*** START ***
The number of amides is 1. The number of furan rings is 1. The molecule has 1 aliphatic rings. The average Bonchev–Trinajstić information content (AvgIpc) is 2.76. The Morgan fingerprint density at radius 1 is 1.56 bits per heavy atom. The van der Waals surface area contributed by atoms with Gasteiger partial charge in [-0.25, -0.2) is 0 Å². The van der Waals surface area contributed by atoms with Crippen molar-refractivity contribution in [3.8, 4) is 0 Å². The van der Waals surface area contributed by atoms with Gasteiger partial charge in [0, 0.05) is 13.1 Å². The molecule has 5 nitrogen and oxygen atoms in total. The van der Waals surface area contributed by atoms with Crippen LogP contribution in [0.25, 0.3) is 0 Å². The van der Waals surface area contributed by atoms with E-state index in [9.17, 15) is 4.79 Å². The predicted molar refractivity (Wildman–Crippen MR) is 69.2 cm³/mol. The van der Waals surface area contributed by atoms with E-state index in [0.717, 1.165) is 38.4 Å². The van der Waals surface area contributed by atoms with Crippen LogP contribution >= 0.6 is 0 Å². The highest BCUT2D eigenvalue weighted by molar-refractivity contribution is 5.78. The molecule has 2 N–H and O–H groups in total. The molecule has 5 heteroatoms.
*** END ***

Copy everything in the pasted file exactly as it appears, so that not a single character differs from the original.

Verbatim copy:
The number of amides is 1. The number of furan rings is 1. The molecule has 1 aliphatic rings. The average Bonchev–Trinajstić information content (AvgIpc) is 2.76. The Morgan fingerprint density at radius 1 is 1.56 bits per heavy atom. The van der Waals surface area contributed by atoms with Gasteiger partial charge in [-0.25, -0.2) is 0 Å². The van der Waals surface area contributed by atoms with Crippen molar-refractivity contribution in [3.8, 4) is 0 Å². The van der Waals surface area contributed by atoms with Gasteiger partial charge in [0, 0.05) is 13.1 Å². The molecule has 5 nitrogen and oxygen atoms in total. The van der Waals surface area contributed by atoms with Crippen LogP contribution in [0.25, 0.3) is 0 Å². The van der Waals surface area contributed by atoms with E-state index in [9.17, 15) is 4.79 Å². The predicted molar refractivity (Wildman–Crippen MR) is 69.2 cm³/mol. The van der Waals surface area contributed by atoms with E-state index in [0.717, 1.165) is 38.4 Å². The van der Waals surface area contributed by atoms with Crippen LogP contribution >= 0.6 is 0 Å². The highest BCUT2D eigenvalue weighted by molar-refractivity contribution is 5.78. The molecule has 2 N–H and O–H groups in total. The molecule has 5 heteroatoms.